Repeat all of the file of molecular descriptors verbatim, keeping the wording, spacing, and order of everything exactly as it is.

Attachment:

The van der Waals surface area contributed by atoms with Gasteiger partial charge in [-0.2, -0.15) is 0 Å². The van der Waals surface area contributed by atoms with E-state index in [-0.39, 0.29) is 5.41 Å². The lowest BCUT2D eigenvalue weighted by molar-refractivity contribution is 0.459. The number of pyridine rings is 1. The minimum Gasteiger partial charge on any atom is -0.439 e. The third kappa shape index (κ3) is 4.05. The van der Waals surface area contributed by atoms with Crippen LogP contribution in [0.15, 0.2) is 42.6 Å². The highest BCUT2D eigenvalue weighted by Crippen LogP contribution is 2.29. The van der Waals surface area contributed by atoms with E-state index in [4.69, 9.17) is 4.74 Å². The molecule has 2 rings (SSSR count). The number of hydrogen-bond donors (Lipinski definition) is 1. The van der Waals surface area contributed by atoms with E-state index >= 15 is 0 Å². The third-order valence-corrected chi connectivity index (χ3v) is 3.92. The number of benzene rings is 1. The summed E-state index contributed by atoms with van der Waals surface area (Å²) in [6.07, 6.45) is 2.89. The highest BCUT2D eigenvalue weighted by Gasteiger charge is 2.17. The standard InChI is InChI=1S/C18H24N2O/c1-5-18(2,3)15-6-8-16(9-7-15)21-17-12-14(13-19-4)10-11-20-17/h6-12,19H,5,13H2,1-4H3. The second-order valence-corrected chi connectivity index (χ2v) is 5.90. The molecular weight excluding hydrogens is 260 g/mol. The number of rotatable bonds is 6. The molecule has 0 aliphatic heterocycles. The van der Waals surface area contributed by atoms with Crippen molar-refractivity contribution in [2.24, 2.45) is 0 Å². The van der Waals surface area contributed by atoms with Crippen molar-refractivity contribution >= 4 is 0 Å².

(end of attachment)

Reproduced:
The van der Waals surface area contributed by atoms with Gasteiger partial charge in [-0.2, -0.15) is 0 Å². The van der Waals surface area contributed by atoms with E-state index in [-0.39, 0.29) is 5.41 Å². The lowest BCUT2D eigenvalue weighted by molar-refractivity contribution is 0.459. The number of pyridine rings is 1. The minimum Gasteiger partial charge on any atom is -0.439 e. The third kappa shape index (κ3) is 4.05. The van der Waals surface area contributed by atoms with Crippen LogP contribution in [0.15, 0.2) is 42.6 Å². The highest BCUT2D eigenvalue weighted by Crippen LogP contribution is 2.29. The van der Waals surface area contributed by atoms with E-state index in [4.69, 9.17) is 4.74 Å². The molecule has 2 rings (SSSR count). The number of hydrogen-bond donors (Lipinski definition) is 1. The van der Waals surface area contributed by atoms with E-state index >= 15 is 0 Å². The third-order valence-corrected chi connectivity index (χ3v) is 3.92. The number of benzene rings is 1. The summed E-state index contributed by atoms with van der Waals surface area (Å²) in [6.07, 6.45) is 2.89. The highest BCUT2D eigenvalue weighted by Gasteiger charge is 2.17. The standard InChI is InChI=1S/C18H24N2O/c1-5-18(2,3)15-6-8-16(9-7-15)21-17-12-14(13-19-4)10-11-20-17/h6-12,19H,5,13H2,1-4H3. The second-order valence-corrected chi connectivity index (χ2v) is 5.90. The molecular weight excluding hydrogens is 260 g/mol. The number of rotatable bonds is 6. The molecule has 0 aliphatic heterocycles. The van der Waals surface area contributed by atoms with Crippen molar-refractivity contribution in [2.24, 2.45) is 0 Å². The van der Waals surface area contributed by atoms with Crippen molar-refractivity contribution >= 4 is 0 Å².